Florida targets ‘doctor shopping’

Nine people die every day in Florida from abusing prescription drugs, according to state officials.


In first big speech, Alex Sink stresses the personal

Alex Sink, the state’s chief financial officer and a candidate for governor, launches her campaign with a speech aimed at letting voters know who she is.

Alex Sink, vying to be Florida’s first female governor, stood before hundreds of enthusiastic supporters and spoke with great affection about childhood mornings spent on her family’s North Carolina farm.


Sink leads McCollum for governor in Quinnipiac poll

A new poll on Florida’s race for governor shows Chief Financial Officer Alex Sink slightly ahead of Attorney General Bill McCollum, but that may be just because she’s a Democrat — and a woman.


Fla. Christian Coalition head Baxley quits to endorse Rubio

Dennis Baxley, a leading voice for social conservatives in Florida and formerly a major powerbroker in the state House of Representatives, has endorsed Marco Rubio for senator.


Gelber begins campaign for state attorney general

Democratic state Sen. Dan Gelber of Miami Beach officially began his campaign for state attorney general Monday, about a week after bowing out of a tough race for the U.S. Senate.


Anti-development ‘Hometown Democracy’ amendment has enough signatures for 2010 ballot, supporters say

Backers of a proposed state constitutional amendment that would give residents control over changes to local land-use plans believe they have enough signatures to get onto the 2010 ballot. But that’s only if a pending Florida Supreme Court decision goes their way.


Judge puts limits on investors in Florida-based BankUnited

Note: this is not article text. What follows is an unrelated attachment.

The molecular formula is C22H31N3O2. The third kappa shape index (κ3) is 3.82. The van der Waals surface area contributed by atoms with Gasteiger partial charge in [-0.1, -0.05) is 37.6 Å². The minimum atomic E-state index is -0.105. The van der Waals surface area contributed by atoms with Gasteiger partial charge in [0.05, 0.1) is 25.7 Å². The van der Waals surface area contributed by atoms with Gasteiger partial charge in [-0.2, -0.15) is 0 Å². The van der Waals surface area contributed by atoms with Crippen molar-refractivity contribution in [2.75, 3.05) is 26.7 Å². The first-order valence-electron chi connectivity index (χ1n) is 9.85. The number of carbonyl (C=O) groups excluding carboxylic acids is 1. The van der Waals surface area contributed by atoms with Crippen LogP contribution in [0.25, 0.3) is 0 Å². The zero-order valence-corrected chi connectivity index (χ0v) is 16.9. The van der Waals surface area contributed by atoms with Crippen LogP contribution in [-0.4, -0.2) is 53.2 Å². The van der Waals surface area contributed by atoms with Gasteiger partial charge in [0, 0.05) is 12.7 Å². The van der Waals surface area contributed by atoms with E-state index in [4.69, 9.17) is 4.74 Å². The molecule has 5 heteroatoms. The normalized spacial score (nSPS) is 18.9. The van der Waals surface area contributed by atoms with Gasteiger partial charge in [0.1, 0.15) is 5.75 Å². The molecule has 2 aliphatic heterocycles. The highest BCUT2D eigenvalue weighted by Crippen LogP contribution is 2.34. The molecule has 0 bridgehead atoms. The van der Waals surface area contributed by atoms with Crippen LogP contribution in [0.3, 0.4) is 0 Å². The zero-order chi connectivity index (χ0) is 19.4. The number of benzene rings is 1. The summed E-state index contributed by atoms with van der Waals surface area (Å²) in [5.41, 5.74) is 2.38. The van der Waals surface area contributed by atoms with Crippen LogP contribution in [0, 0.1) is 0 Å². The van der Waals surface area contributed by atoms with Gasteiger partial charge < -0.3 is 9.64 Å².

A federal bankruptcy judge blocked large investors in BankUnited Financial Corp. from trading stock or convertible debt in a bid to preserve potentially valuable tax credits belonging to the thrift holding company.


Supreme Court says judges can’t rule in cases involving own big donors

The risk — and look — of bias is too great, the Supreme Court decides in a 5-4 ruling. Chief Justice Roberts dissents along with Scalia, Thomas and Alito.

Reporting from Washington — The U.S. Supreme Court put elected judges on notice Monday that they must step aside from deciding cases involving big-money donors who helped them win their jobs.


U.S. House Seen Moving Quickly On Surplus Lines Bill

The House plans to speed up consideration of a measure to reform regulation of surplus lines insurance and reinsurance, insurance lobbyists said today.


Reinsurers to Raise U.S. Catastrophe Rates 15% as Demand Grows

U.S. catastrophe reinsurance rates may rise about 15 percent next month after the financial crisis eroded insurers’ capital and as the market for catastrophe bonds to offset potential hurricane losses remains limited, insurance broker Aon Corp. and reinsurers including Munich Re said.


NCOIL to Treasury: State officials a must in insurance policy debates

National Conference of Insurance Legislators (NCOIL) President Sen. James Seward (NY) today urged Treasury Secretary Timothy Geithner-who orchestrated an insurance reform summit at the White House last week-to expand future outreach efforts to include state legislators, governors, and attorneys general.


Alabama Gov. Riley: State won’t shelter as many storm evacuees

Alabama may not opens its doors as wide this year for hurricane evacuees from Louisiana and other states.


Study: Federal effort to protect homes from wildfire is lacking

While more than 1,000 homes across the West burn each year in forest and brush fires, only a fraction of federal efforts to reduce fire danger in the region has been concentrated in the communities at greatest risk, a group of scientists found.


Credit Scoring Ban Fails In Conn., Flex Rating Bill Renewed

A bill that would have banned credit scoring in Connecticut was altered and then died in the Senate at the end of a legislative session characterized as “challenging” by one insurance industry representative.


Deloitte Finds Evidence ERM Lacking In Major Firms

A global survey of 111 financial institutions including insurers has found only 36 percent have an enterprise risk management (ERM) program, the Deloitte consulting firm said.